The principal sign of caput succedaneum is a soft, puffy swelling of the scalp, particularly on the part of the head that emerged first. In many cases, the condition is accompanied by bruising. Though bruises may occur naturally as a result of the baby’s passage through the birth canal, it is more likely to be caused by the use of vacuum extractors.

Cephalohematoma

Cephalohematoma, sometimes called a baby hematoma, is an accumulation of blood underneath the skin and dense membrane of the skull but not underneath the skull. It occurs between the periosteum-the outermost portion of the skull bone and the dense membrane. It is usually noticeable several hours after birth and appears as a lump on the top of the baby’s head. These lumps only form on one side of the skull, usually at the point of most contact between the baby’s head and the mother’s pelvic bones.

Cephalohematomas vary in size. Small ones may disappear within two weeks, while larger collections of blood may be visible for as long as three months. They clear up completely when the baby’s body reabsorbs the blood. If the area affected is large, the breakdown of red blood cells may cause jaundice in some babies.

Neonatal Sepsis

Neonatal sepsis can develop when the mother and/or infant have an infection. Sepsis is the body’s overwhelming response to an infection. Petechiae is one of the common symptoms of sepsis, along with fever, difficulty breathing and a fast heart rate.

Risk Factors for Bruising and Petechiae

Although most infant bruising is merely a side effect of the physical stresses of labor and birth, it can also be a sign of injuries sustained during delivery. These injuries can be traced to several risk factors, including difficult births. Long and arduous labors are often the result of:

  • Large babies that weigh over 8 pounds, 13 ounces
  • Premature babies born before 37 weeks
  • Cephalopelvic disproportion, which occurs when the infant’s head is too large to fit through the mother’s pelvis
  • Breech births

In difficult births, there is an increased risk that some type of birth trauma may occur. All babies can receive birth injuries as a result of prolonged labor. However, premature babies run a greater risk of being injured at birth because they are smaller and have more delicate bodies.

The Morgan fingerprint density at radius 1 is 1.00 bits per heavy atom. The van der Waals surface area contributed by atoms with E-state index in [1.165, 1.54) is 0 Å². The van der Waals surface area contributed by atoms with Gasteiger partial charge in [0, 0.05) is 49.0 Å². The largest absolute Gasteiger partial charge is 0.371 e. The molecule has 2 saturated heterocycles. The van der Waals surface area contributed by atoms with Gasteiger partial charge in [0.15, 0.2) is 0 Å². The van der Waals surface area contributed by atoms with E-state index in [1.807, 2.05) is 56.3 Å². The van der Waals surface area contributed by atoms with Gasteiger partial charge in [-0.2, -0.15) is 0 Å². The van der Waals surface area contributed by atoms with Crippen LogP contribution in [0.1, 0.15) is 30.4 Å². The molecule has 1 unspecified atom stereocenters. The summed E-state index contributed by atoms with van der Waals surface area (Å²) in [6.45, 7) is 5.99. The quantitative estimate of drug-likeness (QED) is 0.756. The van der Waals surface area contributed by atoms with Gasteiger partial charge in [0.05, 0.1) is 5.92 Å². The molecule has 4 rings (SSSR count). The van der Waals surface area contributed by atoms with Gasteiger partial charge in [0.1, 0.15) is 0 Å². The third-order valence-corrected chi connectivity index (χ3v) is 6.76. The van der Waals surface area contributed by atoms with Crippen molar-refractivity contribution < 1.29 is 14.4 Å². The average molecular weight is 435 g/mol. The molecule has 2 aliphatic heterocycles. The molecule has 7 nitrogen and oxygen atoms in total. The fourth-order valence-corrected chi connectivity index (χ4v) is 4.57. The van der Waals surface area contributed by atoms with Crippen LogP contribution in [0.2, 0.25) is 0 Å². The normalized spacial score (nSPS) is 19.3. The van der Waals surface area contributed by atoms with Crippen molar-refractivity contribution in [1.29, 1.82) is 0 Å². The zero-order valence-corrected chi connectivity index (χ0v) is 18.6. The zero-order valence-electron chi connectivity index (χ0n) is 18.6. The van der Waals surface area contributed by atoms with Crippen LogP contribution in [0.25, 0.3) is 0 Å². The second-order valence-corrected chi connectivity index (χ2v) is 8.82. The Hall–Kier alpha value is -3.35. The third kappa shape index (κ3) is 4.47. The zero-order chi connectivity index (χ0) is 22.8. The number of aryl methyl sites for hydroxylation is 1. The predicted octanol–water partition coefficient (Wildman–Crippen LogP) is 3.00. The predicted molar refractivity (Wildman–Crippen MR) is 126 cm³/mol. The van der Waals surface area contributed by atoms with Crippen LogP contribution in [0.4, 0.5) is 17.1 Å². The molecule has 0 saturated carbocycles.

Difficult births require doctors to pay close attention to both the mother and baby to make sure the delivery goes as well as possible. At the same time, physicians and other medical staff have to intervene quickly to help the baby out of the birth canal, especially if either the mother or infant are in distress.

In these situations, attending doctors may use instruments like forceps or vacuum extraction to extract the baby. Though these medical tools are useful and solve many birth-related complications, they can also cause birth injuries, including infant bruising and petechiae.

Treatment for Bruising and Petechiae

The treatment that your child receives for bruising and petechiae will depend on the underlying cause. For example, if a minor viral infection is the cause of bruising and petechiae, the bruising should clear up once the infection is healed. Your child’s doctor will be able to tell you what sort of treatment, if any, is necessary for your child’s bruising or petechiae. Depending on the cause, some possible treatment options include:

  • Antibiotics to resolve an infection
  • Corticosteroids to relieve inflammation
  • Immune-suppressant medications

There are also things you can do at home to help relieve discomfort associated with bruising or petechiae. These remedies include:

  • Encourage your child to rest
  • Have your child take over-the-counter pain medication like Tylenol or ibuprofen
  • Have your child drink lots of fluids to keep him or her from becoming dehydrated

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Kimberly Langdon

Page Medically Reviewed By Kim Langdon, M.D.

Kimberly Langdon, M.D. is a retired board-certified OB/GYN with 19 years of clinical experience. She currently works as a medical writer and featured healthcare expert. She is a regular medical reviewer for Birth Injury Guide.

Meagan Cline

Written By Meagan Cline

Meagan Cline is a professional legal researcher and writer. She lends her expertise to the team at Birth Injury Guide to provide up-to-date and relevant content that clients can count on.